The depth chart is stacked above him. He's the old war horse being turned out to pasture, always ready for duty but considered a backup-backup option, as the younger, faster studs move in front of him.
But Kenny Miles is still around, and that's quite an option to have, emergency or otherwise.
Consider that Miles, a redshirt senior, could have transferred to a smaller school to play his final year of eligibility. Nobody would have blamed him for doing so - the writing is clearly on the wall.
The Gamecocks have running backs, including THE running back in junior Marcus Lattimore. Sophomore Brandon Wilds is back after collecting three 100-yard games in five starts last season. Redshirt freshman Shon Carson has great things expected of him, even coming off knee surgery. USC signed two running-back recruits that will start their careers this fall in Kendric Salley and Mike Davis, the latter toting a sheaf of impressive credentials and a family tree boasting former Clemson back James Davis.
Lattimore will start, and even if his own rebuilt knee needs a break, there are all of those others to come in and tote the ball. Even the freshmen seem to have a bigger upside than Miles, who is still 18 yards shy of 1,000 for his career and has scored three touchdowns in three years, two of them in the Capital One Bowl.
Knowing all that, and knowing that Miles seemed to preface his own departure after choosing to be honored at last year's Senior Day, everyone was prepared to bid Miles a fond farewell. It's a fact of the game - not everybody's going to play. No matter how hard some try, there will always be someone better than them, and in a game that's all about winning, those are the ones that will be on the field.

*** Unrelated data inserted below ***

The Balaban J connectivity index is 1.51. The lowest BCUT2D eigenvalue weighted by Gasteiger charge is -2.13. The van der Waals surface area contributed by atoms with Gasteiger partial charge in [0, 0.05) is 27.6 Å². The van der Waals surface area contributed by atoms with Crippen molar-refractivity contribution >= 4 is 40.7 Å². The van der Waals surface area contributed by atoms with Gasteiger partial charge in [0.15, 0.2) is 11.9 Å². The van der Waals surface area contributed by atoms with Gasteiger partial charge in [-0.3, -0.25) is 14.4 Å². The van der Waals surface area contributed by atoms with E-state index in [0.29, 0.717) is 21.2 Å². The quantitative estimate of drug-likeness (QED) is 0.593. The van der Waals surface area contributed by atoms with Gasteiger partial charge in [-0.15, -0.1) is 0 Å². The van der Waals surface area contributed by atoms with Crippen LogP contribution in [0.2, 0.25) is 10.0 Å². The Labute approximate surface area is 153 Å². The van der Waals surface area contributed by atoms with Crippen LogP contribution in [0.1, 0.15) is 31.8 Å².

Yet, spring practice rolled around, and Miles was there. Summer workouts were going on, and not only was Miles there, he was helping whip the younger players into shape. Once fall camp begins on Aug. 3, Miles is expected to come trotting out to the Bluff Road fields, familiar No. 31 stamped on his chest, braids spilling from his helmet.
Because Kenny Miles doesn't quit. He signed with USC to play football, and he's going to finish his career at USC, and that's all there is to it.
"He's one injury away from being the guy," coach Steve Spurrier said during spring practice. "He knows the potential there."
And Spurrier also knows that even if Miles doesn't play much in 2012, he'll be ready to give what he can when he can. It was Miles who was turned to during the regular-season finale against Clemson last year, in an experiment that many had pegged to fail. With USC running short of tailbacks and Wilds bottled up, the Gamecocks needed somebody to go in there and establish a run game.
Miles had been turned to before, in a regular-season game at Vanderbilt in 2010, also in relief of an injured Lattimore. He had not done well, the Commodores swarming over him and forcing the switch to Brian Maddox, who responded with a career game.
So when Miles was sent in against Clemson last year, many at Williams-Brice Stadium just hoped that Miles could keep the ball in the middle of the field and burn clock. If he got a few yards, great.
Miles, in one of the most inspiring performances of the season, instead ran through the Tigers' defense like there were three of him and half as many of them.
Miles carried 21 times for 71 yards against Clemson, bowling over several defenders on a career long-tying 28-yard burst. He used that to springboard into the Capital One Bowl, where he traded the orange he was picking out of his cleats for Nebraska red, churning out 67 yards on 15 attempts, catching two balls for 13 yards and scoring twice, including his only career receiving touchdown.
That would have been a great spot to end a career on (his USC career, anyway), but Miles chose to come back for another season in garnet. "He is truly one of our leaders, and I think he realizes that he is in the best shape of his life right now," running backs coach Everette Sands said during the spring.
Miles prepared for it by continuing to train hard during summer conditioning, and working the new players into the way that USC does things. As part of a summer internship, he helped further burn his way into the hearts of Gamecock fans when he was in Greenville, and stopped by Clemson.
Standing on the turf at Memorial Stadium, in front of the Tigers' scoreboard, Miles sported his usual muscular stance, evident even through a shirt and tie, while holding up three fingers. No way he could pass up that chance.
Or a chance to hold up four next year.
Sign up for the Gamecock Central Charity Golf Tournament and Weekend Bash in September supporting the Reece Holbrook Win Anyway Foundation!